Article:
Kate always purchases a kitchen tool box for her clients, complete with every tool—within reason—to handle minor household emergencies and repairs such as a good knife block complete with a good pair of kitchen scissors, and a first aid kit with over-the-counter medicines and antihistamines for an unexpected allergic reaction or bee sting. And in anticipation of your guests bringing you flowers, she suggests supplying a good pair of Felco pruners to cut those stems down to fit any vase you have, quickly setting your bouquet out in appreciation of your guest’s thoughtful gift.
Most interior designers cook and if they don’t, at least they definitely appreciate the finest design and function of good cookware. Stunning toasters, waffle makers and blenders can be found in the sleekest minimal designs or retro nostalgia—fit for any décor (although I have yet to find a beautiful food processor!). As important as accessories are to your designer vision, choosing these appliances is well worth it. Kate suggests you leave a binder for the client filled with all the appliance instructions and warranties.
Add to the “stocking list” the “laundry list.” Most clients ask for the freshly ironed sleeping experience of the fine boutique hotels they have visited on their vacations, and, generally, these higher-thread-count, richly embroidered Italian, Belgian and French linens require specific care and handling. Specialty soaps, which harbor no harsh chemicals, are recommended. Washing fine linens in lukewarm water, tumbling dry in a low-heat dryer and removing them while just slightly damp is best and easiest for crisp ironing. A Miele mangle press saves you from ironing (and yes, to mangle a body part is derived from fingers being caught while guiding linens through sheet-pressing rollers—called a mangle). Most interior designers who sell fine linens will instruct the client on the products and the process to achieve the freshly starched look without using starch and without the inherent stiffness, because starch ultimately ruins both sheeting and towels. Your designer might ultimately recommend a good dry cleaner for your linens, but care must be taken, as many are sloppy, use harsh chemicals (yielding a chemical scent) and literally mangle your sheets, shrinking the embroidery and pressing in wrinkles. Despite the seemingly arduous care, the eight-hour nightly experience is worth the effort and fine linens are worth the expense. And as your bed is most likely the largest object in your home, attentiveness to its upkeep is important.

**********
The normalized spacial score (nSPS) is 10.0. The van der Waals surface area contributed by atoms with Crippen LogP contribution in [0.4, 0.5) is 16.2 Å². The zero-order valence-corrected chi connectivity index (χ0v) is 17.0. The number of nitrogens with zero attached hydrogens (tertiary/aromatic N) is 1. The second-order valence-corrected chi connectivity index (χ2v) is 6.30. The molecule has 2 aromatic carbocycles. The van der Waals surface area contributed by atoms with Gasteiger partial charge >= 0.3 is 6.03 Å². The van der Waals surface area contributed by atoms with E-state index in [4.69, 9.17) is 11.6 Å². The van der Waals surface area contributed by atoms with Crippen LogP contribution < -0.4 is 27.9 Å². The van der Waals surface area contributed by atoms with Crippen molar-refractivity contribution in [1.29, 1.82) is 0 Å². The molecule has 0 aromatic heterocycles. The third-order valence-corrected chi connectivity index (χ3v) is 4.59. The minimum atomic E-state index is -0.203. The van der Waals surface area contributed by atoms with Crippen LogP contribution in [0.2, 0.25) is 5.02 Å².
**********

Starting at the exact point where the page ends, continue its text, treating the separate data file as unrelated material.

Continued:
Our “stocking list,” that list of maintenance items and care instructions that follow the design and installation of our clients’ homes, has become a major element in the overall service we feel a design firm must provide to complete the job, and without which, the design product withers on the vine in a very short time. Schools are not teaching this phase of the interior design process, nor do they need to, but young designers must be taught this by their mentors so that they will remember to provide this extra step of service for their clients, and their beautiful sleek designs do not disintegrate before their eyes. A form of “lifestyle design coaching,” the “stocking list” is a designer’s final tool, and endeavors to provide the successful completion and endurance of a magnificent creation: the well-designed home.